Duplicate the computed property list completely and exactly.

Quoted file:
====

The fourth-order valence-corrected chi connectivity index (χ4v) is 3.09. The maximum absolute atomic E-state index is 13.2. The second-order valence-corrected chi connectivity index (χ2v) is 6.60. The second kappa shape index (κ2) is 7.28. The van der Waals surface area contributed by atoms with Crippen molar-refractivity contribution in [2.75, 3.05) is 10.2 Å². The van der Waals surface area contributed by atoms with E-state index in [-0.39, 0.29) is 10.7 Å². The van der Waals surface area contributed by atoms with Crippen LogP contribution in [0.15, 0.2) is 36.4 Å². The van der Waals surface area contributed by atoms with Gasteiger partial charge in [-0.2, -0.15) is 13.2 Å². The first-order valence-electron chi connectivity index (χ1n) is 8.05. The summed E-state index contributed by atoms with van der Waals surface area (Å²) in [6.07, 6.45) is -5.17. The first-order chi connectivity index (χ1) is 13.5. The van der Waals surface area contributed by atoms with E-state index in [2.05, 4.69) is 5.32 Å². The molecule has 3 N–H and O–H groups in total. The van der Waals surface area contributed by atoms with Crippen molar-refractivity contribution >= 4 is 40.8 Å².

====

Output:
The fourth-order valence-corrected chi connectivity index (χ4v) is 3.09. The maximum absolute atomic E-state index is 13.2. The second-order valence-corrected chi connectivity index (χ2v) is 6.60. The second kappa shape index (κ2) is 7.28. The van der Waals surface area contributed by atoms with Crippen molar-refractivity contribution in [2.75, 3.05) is 10.2 Å². The van der Waals surface area contributed by atoms with E-state index in [-0.39, 0.29) is 10.7 Å². The van der Waals surface area contributed by atoms with Crippen LogP contribution in [0.15, 0.2) is 36.4 Å². The van der Waals surface area contributed by atoms with Gasteiger partial charge in [-0.2, -0.15) is 13.2 Å². The first-order valence-electron chi connectivity index (χ1n) is 8.05. The summed E-state index contributed by atoms with van der Waals surface area (Å²) in [6.07, 6.45) is -5.17. The first-order chi connectivity index (χ1) is 13.5. The van der Waals surface area contributed by atoms with E-state index in [2.05, 4.69) is 5.32 Å². The molecule has 3 N–H and O–H groups in total. The van der Waals surface area contributed by atoms with Crippen molar-refractivity contribution >= 4 is 40.8 Å².